Pulsed infrared releases ca2+ from the endoplasmic reticulum of cultured spiral ganglion neurons

John N. Barrett, Samantha Rincon, Jayanti Singh, Cristina Matthewman, Julio Pasos, Ellen F. Barrett, Suhrud M. Rajguru

Research output: Contribution to journalReview articlepeer-review

10 Scopus citations


Inner ear spiral ganglion neurons were cultured from day 4 postnatal mice and loaded with a fluorescent Ca2+ indicator (fluo-4,-5F, or-5N). Pulses of infrared radiation (IR; 1,863 nm, 200 µs, 200–250 Hz for 2–5 s, delivered via an optical fiber) produced a rapid, transient temperature increase of 6–12°C (above a baseline of 24–30°C). These IR pulse trains evoked transient increases in both nuclear and cytosolic Ca2+ concentration ([Ca2+]) of 0.20–1.4 µM, with a simultaneous reduction of [Ca2+] in regions containing endoplasmic reticulum (ER). IR-induced increases in cytosolic [Ca2+] continued in medium containing no added Ca2+ (±Ca2+ buffers) and low [Na+], indicating that the [Ca2+] increase was mediated by release from intracellular stores. Consistent with this hypothesis, the IR-induced [Ca2+] response was prolonged and eventually blocked by inhibition of ER Ca2+-ATPase with cyclopiazonic acid, and was also inhibited by a high concentration of ryanodine and by inhibitors of inositol (1,4,5)-trisphosphate (IP3)-mediated Ca2+ release (xesto-spongin C and 2-aminoethoxydiphenyl borate). The thermal sensitivity of the response suggested involvement of warmth-sensitive transient receptor potential (TRP) channels. The IR-induced [Ca2+] increase was inhibited by TRPV4 inhibitors (HC-067047 and GSK-2193874), and immunostaining of spiral ganglion cultures demonstrated the presence of TRPV4 and TRPM2 that colocalized with ER marker GRP78. These results suggest that the temperature sensitivity of IR-induced [Ca2+] elevations is conferred by TRP channels on ER membranes, which facilitate Ca2+ efflux into the cytosol and thereby contribute to Ca2+-induced Ca2+-release via IP3 and ryanodine receptors. NEW & NOTEWORTHY Infrared radiation-induced photothermal effects release Ca2+ from the endoplasmic reticulum of primary spiral ganglion neurons. This Ca2+ release is mediated by activation of transient receptor potential (TRPV4) channels and involves amplification by Ca2+-induced Ca2+-release. The neurons immunostained for warmth-sensitive channels, TRPV4 and TRPM2, which colocalize with endoplasmic reticulum. Pulsed infrared radiation provides a novel experimental tool for releasing intracellular Ca2+, studying Ca2+ regulatory mechanisms, and influencing neuronal excitability.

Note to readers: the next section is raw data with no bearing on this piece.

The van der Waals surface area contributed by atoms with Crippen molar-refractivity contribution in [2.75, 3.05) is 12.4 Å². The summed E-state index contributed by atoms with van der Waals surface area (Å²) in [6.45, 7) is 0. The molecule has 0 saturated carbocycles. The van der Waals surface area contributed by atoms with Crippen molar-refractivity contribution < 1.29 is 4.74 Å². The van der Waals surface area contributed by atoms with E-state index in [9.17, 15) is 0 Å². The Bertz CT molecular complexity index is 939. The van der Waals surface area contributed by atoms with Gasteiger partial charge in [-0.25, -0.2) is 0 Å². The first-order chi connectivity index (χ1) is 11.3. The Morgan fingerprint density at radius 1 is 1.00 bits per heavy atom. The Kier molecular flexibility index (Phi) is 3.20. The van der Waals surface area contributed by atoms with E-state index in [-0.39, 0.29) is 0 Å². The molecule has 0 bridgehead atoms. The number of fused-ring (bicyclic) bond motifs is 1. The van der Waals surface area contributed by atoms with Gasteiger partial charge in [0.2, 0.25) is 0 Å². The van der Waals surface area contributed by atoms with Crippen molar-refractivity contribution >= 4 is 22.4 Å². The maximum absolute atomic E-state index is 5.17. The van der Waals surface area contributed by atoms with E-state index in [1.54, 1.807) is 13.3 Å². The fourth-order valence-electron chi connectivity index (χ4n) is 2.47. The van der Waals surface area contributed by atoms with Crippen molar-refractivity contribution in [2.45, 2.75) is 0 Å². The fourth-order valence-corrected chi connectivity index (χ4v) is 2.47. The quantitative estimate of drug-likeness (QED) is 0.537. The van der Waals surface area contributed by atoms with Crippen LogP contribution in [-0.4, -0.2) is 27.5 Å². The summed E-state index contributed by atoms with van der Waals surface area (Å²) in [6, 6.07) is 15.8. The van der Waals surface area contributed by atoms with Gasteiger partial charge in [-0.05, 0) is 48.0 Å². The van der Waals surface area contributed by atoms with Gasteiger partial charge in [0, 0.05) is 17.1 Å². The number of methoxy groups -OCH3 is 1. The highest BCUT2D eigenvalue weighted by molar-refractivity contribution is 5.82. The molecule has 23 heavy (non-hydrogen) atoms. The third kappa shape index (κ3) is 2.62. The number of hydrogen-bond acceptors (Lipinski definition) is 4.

Original languageEnglish (US)
Pages (from-to)509-524
Number of pages16
JournalJournal of neurophysiology
Issue number2
StatePublished - Aug 2018


  • Ca photocontrol
  • Endoplasmic reticulum
  • Infrared stimulation
  • Optical stimulation
  • Spiral ganglion neurons
  • TRP channels

ASJC Scopus subject areas

  • Neuroscience(all)
  • Physiology


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